Sunday, December 6, 2015

#5: Someday, when you're awfully low, when the world is cold . . .

. . . just play this record and you'll feel a whole lot better. "The Way You Look Tonight" was written in 1936 by Jerome Kern and Dorothy Fields for the Astaire-Rogers movie Swing Time. Almost three decades later it was arranged by Nelson Riddle for Sinatra's Days of Wine and Roses album:

It's Bob Belvedere's #6 pick:
Mrs. B. and I always dance to this recording when it’s played at weddings — it’s one of Our Songs.
I know they aren't alone. "The Way You Look Tonight" has it all.

Mark Steyn, in his great piece on the song, quotes Miss Fields, one of his favorite songwriters, on the melody her partner had written:
"The first time Jerry played that melody for me, I went out and started to cry," Dorothy Fields recalled. "The release absolutely killed me. I couldn't stop, it was so beautiful."
It surely is beautiful, and her lyrics are deeply romantic. Mark on the release:
The middle section - the release - keeps the song's flowing quality. Most composers will opt for contrast - a legato middle following a choppy, staccato main theme - but Kern's "release" seems just that: a natural development of the principal strain, moving in the sheet from E flat to G flat and then noodling back in one of those quintessentially Kern transitions:

With each word your tenderness grows
Tearing my fear apart
And that laugh that wrinkles your nose
Touches my foolish heart...

That's beautifully poised. The lyric trembles on the brink of grandiosity, but then settles for a rueful, human, goofy sentiment - the potentially overblown fear-tearing balanced by the nose-wrinkling, an image of great intensity and intimacy and true tenderness. Lesser writers were wont to give serious love songs to the serious love interest and funny songs to the comedy couple and ne'er the twain shall meet. But most of us are serious and funny, romantic and hokey, sensuous and foolish all at the same time – and few songs walk that tightrope as adroitly as this one.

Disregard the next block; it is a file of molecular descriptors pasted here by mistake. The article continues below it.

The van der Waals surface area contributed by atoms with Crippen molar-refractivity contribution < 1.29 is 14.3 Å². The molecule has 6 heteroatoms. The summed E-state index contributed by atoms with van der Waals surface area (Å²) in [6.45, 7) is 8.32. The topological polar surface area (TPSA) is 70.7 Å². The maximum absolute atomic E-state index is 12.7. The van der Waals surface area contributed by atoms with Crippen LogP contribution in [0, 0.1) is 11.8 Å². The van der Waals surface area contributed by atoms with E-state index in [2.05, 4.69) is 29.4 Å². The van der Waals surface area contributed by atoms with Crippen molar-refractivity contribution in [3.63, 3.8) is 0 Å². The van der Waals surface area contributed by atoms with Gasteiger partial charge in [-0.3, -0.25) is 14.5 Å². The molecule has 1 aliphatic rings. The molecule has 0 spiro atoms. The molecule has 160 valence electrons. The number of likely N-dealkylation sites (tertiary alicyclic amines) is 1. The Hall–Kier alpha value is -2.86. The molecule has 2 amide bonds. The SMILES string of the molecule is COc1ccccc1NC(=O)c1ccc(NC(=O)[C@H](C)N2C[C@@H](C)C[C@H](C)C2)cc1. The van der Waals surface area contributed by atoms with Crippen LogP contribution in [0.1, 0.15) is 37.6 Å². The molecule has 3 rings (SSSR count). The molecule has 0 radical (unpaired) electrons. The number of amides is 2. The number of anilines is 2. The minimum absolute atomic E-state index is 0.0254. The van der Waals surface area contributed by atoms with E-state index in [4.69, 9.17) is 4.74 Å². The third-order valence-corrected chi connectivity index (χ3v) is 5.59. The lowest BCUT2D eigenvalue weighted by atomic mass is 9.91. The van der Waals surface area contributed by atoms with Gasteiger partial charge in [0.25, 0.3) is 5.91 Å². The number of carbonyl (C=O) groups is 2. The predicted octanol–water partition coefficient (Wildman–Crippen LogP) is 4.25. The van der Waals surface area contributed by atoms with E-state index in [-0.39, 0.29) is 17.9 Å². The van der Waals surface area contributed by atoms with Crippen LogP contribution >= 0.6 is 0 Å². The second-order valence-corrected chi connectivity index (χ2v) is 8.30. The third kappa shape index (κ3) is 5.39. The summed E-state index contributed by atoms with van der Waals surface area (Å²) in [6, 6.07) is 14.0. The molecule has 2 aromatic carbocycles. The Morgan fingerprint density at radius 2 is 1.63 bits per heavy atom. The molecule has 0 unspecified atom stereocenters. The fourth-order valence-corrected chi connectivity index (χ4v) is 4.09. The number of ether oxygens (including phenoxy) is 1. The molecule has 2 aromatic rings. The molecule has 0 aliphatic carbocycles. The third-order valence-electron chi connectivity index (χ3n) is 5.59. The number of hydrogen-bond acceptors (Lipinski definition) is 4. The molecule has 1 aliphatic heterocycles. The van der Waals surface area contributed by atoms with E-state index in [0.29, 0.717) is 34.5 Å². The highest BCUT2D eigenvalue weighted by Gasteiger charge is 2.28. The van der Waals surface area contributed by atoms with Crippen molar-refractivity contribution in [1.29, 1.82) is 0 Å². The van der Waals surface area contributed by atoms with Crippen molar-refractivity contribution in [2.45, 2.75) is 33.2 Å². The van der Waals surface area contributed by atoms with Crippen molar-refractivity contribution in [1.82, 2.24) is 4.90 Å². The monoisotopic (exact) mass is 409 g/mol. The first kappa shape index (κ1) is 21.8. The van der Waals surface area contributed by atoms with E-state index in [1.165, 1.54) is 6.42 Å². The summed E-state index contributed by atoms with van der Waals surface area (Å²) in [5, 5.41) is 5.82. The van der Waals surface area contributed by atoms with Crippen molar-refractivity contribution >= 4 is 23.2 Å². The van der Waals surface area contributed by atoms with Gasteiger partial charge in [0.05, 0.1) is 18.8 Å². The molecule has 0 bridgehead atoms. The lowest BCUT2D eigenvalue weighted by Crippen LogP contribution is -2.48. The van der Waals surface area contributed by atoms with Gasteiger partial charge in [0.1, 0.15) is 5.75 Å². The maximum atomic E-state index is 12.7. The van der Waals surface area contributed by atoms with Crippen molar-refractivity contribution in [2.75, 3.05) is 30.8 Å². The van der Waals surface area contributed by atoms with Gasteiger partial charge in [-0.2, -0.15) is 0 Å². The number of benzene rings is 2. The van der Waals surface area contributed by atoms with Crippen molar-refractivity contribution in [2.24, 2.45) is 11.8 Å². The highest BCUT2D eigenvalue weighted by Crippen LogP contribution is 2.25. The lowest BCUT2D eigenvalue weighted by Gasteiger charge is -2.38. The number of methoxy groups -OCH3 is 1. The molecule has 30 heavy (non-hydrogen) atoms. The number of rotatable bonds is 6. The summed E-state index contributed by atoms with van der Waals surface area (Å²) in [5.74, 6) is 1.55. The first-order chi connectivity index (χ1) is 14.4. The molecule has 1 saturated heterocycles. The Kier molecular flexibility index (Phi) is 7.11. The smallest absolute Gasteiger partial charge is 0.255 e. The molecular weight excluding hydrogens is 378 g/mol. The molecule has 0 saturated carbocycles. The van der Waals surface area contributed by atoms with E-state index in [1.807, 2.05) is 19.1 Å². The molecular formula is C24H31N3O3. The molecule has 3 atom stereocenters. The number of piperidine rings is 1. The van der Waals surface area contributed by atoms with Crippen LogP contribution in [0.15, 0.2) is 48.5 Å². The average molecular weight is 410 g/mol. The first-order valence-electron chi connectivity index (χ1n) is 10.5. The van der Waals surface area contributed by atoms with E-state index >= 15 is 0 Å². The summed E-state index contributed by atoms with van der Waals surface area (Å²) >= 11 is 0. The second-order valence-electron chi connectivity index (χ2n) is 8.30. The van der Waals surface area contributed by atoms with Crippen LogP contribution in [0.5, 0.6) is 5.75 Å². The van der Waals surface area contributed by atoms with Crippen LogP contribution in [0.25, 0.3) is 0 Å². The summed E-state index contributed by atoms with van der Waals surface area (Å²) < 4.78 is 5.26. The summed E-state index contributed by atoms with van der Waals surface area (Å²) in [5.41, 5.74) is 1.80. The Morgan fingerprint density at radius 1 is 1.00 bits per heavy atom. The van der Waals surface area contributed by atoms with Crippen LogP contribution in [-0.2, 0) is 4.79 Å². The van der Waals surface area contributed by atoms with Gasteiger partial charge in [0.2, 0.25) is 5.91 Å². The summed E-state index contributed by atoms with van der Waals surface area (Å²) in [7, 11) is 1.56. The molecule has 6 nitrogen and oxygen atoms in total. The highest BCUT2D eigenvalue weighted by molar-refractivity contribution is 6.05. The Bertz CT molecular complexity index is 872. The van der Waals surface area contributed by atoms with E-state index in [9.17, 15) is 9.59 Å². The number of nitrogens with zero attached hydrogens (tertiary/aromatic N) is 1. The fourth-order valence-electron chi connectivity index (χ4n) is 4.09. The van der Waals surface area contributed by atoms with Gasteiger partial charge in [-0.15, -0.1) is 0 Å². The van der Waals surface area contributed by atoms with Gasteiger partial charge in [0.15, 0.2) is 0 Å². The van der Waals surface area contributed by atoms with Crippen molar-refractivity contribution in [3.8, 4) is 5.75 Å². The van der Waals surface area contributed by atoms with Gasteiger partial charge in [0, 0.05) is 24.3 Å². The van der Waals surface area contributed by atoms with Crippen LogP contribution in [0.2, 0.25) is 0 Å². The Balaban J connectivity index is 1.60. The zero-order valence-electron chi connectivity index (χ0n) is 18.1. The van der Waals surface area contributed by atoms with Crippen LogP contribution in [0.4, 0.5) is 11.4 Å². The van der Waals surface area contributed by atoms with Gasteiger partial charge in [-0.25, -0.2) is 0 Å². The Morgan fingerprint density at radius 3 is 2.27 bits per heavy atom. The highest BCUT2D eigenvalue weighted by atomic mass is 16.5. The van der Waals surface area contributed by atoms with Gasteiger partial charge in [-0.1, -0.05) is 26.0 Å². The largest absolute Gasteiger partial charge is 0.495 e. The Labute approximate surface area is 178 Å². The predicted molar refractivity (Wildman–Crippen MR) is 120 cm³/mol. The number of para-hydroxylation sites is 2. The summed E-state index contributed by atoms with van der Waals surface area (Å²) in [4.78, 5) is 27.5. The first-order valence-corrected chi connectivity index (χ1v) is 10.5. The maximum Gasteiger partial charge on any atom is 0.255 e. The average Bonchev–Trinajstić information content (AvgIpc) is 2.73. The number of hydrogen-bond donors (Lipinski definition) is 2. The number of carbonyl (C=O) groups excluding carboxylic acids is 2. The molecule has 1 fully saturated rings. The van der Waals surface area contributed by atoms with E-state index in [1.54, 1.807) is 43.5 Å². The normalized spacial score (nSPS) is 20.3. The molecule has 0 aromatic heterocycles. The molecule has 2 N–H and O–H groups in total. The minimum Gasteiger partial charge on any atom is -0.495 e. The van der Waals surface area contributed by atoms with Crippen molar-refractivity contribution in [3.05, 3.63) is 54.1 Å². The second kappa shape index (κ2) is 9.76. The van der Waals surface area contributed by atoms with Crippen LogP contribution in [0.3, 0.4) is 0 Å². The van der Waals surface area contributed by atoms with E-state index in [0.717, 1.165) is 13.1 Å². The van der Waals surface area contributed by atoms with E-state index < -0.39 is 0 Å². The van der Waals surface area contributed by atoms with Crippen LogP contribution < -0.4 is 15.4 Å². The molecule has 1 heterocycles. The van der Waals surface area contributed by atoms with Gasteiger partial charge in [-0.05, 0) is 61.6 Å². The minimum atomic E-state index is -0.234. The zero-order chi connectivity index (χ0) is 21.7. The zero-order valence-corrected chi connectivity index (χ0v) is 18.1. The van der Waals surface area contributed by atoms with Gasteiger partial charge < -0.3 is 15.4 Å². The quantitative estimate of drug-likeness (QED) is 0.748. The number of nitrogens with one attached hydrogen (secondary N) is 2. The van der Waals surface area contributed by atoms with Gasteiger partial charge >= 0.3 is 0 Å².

And in the hands of Sinatra and Riddle, the whole lovely thing swings, awesomely. Mark Steyn again:
"Once while I was driving," said the trumpeter Zeke Zarchy, "I heard an old record by Frank and Nelson, and I had to get out of the car and call the radio station. It was 'The Way You Look Tonight", the greatest thing I have ever heard! I defy any instrumentalist to swing like he does with his voice on that record."
How about the way Frank comes in with that last "lovely"? I wait for it every time, and it never fails to satisfy.

On the humming near the end, Will Friedwald, author of Sinatra! The Song Is You, writes:
"The Way You Look Tonight"[...] finds the two men [Sinatra and Riddle] making particularly effective use of the extralyrical four-note "humming" phrase that Dorothy Fields and Jerome Kern incorporated in the melody. The strings play it in a slightly different register at the end of each A section until the end of the track. At that point, Sinatra, who has rarely exuded so much energy, warmth, and vitality, splits the phrase with the ensemble as if they were breaking open a bottle of Chianti Classico together. (p 262-3)
That humming is friend @paulgallagher's favorite part of the whole song. I like it, too. It's perfect.

Be sure to read all of Mark's essay, which includes some advice on love from The Man himself (Sinatra, not Steyn). I'll be back soon with more crème de la crème from the Sinatra songbook.

***Do not miss Mark's latest podcast, The Song Is You, episode one, A SteynOnline Sinatra Century Audio Special. Can't wait for episode two!***

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